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Shocked at how much throat erosion

 
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  #8  
Old 01-13-2008, 07:31 AM
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I shoot a 7mm-330 dakota using primarily 140 accubonds, RL-22 and a shilen barrell. Have just over 600 rounds through it and have lost 0.022 to throat erosion. I have heard that the shilen barrels may be softer than others --- but like EddieHarren said, may be the powder also. I adjust my seating depth every 100 rounds to keep up with the erosion.
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  #9  
Old 01-13-2008, 07:57 AM
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Quote:
Originally Posted by MontanaMarine View Post
.

I wonder if the moly shields the metal from some of the effects of heat/pressure?
Good point......I've heard on more than one occasion, although can't prove it, that Moly or Danzac gets into the throat and hardens. This "harder" throat wears less. Just passing info along, I know there are a lot of different opinions on this topic. I use Danzac and find cleaning a lot easier now.

Frank D
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  #10  
Old 01-13-2008, 11:11 AM
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GG,

When I first obtained the barrel last October, I had Ian Jensen over at Barnes Bullets (he's no longer with Barnes) chamber, thread, crown and mount it into my Rem 700 action. By November I started shooting. I started with 180 AB's and Rel 25. I fired a couple of bore break-in rounds and took my base measurements. I have a steel rod with two sliding rod stops which can be tightend down via knurled set screws. With a dirty barrel (per Glen Zediker) I use the steel rod to first run it in from the muzzle agaist the face of the bolt, lock the set screw on the rod stop and move the whole afair back about 8". I then gently placed one 180 AB into the chamber and with a fiberglass rod pushed the bullet up against the barrels throat. Working back and forth between the steel rod from the muzzle end and the fiberglass rod from the chamber end and the bullet in the middle, I was able to repeat the procedure, each time tightening down the 2nd steel rod stop. Each time I would take inside measurements between the two rod stops to get my OAL (bullet tip to base of case). I would then seat that same bullet into a primerless case to measure the same OAL. I would then take the Stoney Pt tool to obtain case base to ogive. Both figures were inscribed onto the side of the case for future reference. Now, almost 700 rounds later I take the same exact measurements and come up .13" longer. I thought my first figures were off so I double checked by running the rod measurements again. Both the OAL and base to ogive measurements were, again, .13" difference. I have been known to have drain bammage and make mistakes. I will gladly run the tests again if someone wants me to.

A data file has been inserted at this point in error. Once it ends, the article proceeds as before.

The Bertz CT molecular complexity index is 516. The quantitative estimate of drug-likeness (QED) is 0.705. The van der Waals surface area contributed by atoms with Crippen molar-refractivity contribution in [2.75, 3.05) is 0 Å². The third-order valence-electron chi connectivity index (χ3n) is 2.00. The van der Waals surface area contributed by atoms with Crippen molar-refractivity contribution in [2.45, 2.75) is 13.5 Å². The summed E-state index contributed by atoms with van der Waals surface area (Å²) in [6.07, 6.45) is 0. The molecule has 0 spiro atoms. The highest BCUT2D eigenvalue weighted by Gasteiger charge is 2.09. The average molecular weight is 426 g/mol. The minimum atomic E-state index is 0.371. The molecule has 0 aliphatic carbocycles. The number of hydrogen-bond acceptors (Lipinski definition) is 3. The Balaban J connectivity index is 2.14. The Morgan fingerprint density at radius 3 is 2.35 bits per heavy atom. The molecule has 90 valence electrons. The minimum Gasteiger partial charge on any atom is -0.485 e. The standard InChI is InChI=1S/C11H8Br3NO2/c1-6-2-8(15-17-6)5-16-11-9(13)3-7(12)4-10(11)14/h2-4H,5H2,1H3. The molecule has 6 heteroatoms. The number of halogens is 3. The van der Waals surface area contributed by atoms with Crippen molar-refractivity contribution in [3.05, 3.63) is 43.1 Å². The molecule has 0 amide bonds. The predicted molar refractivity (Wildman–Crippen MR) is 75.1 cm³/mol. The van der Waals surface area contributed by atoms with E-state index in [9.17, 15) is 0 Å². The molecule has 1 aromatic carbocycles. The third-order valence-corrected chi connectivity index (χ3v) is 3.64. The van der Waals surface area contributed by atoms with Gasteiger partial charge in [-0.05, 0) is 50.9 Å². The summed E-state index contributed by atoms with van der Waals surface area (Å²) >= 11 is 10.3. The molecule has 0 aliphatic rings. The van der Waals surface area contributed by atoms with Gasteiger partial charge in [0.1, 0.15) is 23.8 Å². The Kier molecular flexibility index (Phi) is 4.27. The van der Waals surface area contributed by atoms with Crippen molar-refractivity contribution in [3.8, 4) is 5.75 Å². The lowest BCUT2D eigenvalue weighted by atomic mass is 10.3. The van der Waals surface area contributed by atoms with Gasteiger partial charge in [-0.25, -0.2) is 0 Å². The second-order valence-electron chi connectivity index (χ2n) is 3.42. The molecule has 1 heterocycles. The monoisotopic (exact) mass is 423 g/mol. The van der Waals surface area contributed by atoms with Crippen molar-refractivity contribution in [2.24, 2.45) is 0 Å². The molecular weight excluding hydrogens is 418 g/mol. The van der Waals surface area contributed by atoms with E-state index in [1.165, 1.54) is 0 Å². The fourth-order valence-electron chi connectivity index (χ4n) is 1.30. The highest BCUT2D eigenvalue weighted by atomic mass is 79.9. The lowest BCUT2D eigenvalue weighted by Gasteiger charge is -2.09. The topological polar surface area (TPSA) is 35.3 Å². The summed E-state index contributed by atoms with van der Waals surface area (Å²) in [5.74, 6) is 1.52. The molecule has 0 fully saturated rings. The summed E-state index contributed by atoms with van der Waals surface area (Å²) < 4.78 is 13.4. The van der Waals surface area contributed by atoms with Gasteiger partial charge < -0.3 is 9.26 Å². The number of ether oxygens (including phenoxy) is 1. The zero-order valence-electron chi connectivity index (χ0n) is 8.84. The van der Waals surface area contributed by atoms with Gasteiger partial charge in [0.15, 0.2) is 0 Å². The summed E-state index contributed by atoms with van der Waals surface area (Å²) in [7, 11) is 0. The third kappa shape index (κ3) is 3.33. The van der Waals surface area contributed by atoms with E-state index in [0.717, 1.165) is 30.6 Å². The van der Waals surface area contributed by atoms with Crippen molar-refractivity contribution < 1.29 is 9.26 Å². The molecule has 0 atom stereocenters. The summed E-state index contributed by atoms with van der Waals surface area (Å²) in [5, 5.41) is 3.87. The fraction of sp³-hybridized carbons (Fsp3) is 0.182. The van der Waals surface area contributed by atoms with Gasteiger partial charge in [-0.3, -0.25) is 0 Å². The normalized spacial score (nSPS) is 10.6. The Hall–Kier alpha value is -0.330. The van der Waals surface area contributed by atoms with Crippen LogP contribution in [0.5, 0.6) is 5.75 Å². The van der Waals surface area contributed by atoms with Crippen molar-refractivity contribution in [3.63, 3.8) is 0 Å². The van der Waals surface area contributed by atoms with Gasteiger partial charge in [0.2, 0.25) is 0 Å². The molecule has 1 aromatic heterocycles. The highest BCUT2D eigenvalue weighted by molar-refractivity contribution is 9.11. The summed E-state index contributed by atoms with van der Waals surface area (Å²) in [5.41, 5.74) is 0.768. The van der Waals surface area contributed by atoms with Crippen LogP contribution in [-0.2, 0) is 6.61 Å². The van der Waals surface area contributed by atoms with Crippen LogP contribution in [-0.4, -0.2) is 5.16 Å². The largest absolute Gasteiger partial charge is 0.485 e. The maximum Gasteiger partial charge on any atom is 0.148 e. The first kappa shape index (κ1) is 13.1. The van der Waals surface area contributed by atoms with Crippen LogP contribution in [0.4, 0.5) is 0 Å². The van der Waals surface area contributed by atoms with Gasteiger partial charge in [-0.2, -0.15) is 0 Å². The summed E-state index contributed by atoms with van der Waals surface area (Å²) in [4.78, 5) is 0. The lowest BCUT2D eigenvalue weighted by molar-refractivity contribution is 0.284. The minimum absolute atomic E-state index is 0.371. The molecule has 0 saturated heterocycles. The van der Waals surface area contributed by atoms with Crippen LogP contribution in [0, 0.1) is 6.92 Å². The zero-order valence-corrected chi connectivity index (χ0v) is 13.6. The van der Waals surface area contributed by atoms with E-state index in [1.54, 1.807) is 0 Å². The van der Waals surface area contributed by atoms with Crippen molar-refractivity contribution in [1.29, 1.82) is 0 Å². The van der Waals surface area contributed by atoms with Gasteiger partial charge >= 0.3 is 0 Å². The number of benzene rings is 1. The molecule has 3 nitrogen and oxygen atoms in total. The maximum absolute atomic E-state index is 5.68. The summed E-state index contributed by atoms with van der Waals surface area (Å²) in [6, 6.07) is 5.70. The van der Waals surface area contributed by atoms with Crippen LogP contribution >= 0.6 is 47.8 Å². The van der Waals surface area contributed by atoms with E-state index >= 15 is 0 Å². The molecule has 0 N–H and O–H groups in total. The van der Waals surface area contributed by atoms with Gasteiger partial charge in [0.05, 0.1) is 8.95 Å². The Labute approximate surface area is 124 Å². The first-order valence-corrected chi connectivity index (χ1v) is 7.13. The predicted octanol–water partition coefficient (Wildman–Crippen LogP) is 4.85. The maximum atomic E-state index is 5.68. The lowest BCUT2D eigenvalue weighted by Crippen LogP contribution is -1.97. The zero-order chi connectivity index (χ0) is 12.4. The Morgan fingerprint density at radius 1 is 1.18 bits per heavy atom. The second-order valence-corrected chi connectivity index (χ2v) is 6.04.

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  #11  
Old 01-13-2008, 07:58 PM
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Allen

I had the same problem one time and found that the new batch of NBT's varied 15 thou from the old batch / position of ogive/ distance from ogive to tip.

I save a bullet from my first measurement and put it in a film can along with data. When I got out the original bullet used to check oal everything was still the same. Called Nosler and they said it was within specs. The new batch shot the same just had to set them the same 10 thou off.

It's hard to say for sure without the original bullet, does it still shoot the same?
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  #12  
Old 01-13-2008, 09:49 PM
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Quote:
Originally Posted by Alan Griffith View Post
GG,

When I first obtained the barrel last October, I had Ian Jensen over at Barnes Bullets (he's no longer with Barnes) chamber, thread, crown and mount it into my Rem 700 action. By November I started shooting. I started with 180 AB's and Rel 25. I fired a couple of bore break-in rounds and took my base measurements. I have a steel rod with two sliding rod stops which can be tightend down via knurled set screws. With a dirty barrel (per Glen Zediker) I use the steel rod to first run it in from the muzzle agaist the face of the bolt, lock the set screw on the rod stop and move the whole afair back about 8". I then gently placed one 180 AB into the chamber and with a fiberglass rod pushed the bullet up against the barrels throat. Working back and forth between the steel rod from the muzzle end and the fiberglass rod from the chamber end and the bullet in the middle, I was able to repeat the procedure, each time tightening down the 2nd steel rod stop. Each time I would take inside measurements between the two rod stops to get my OAL (bullet tip to base of case). I would then seat that same bullet into a primerless case to measure the same OAL. I would then take the Stoney Pt tool to obtain case base to ogive. Both figures were inscribed onto the side of the case for future reference. Now, almost 700 rounds later I take the same exact measurements and come up .13" longer. I thought my first figures were off so I double checked by running the rod measurements again. Both the OAL and base to ogive measurements were, again, .13" difference. I have been known to have drain bammage and make mistakes. I will gladly run the tests again if someone wants me to.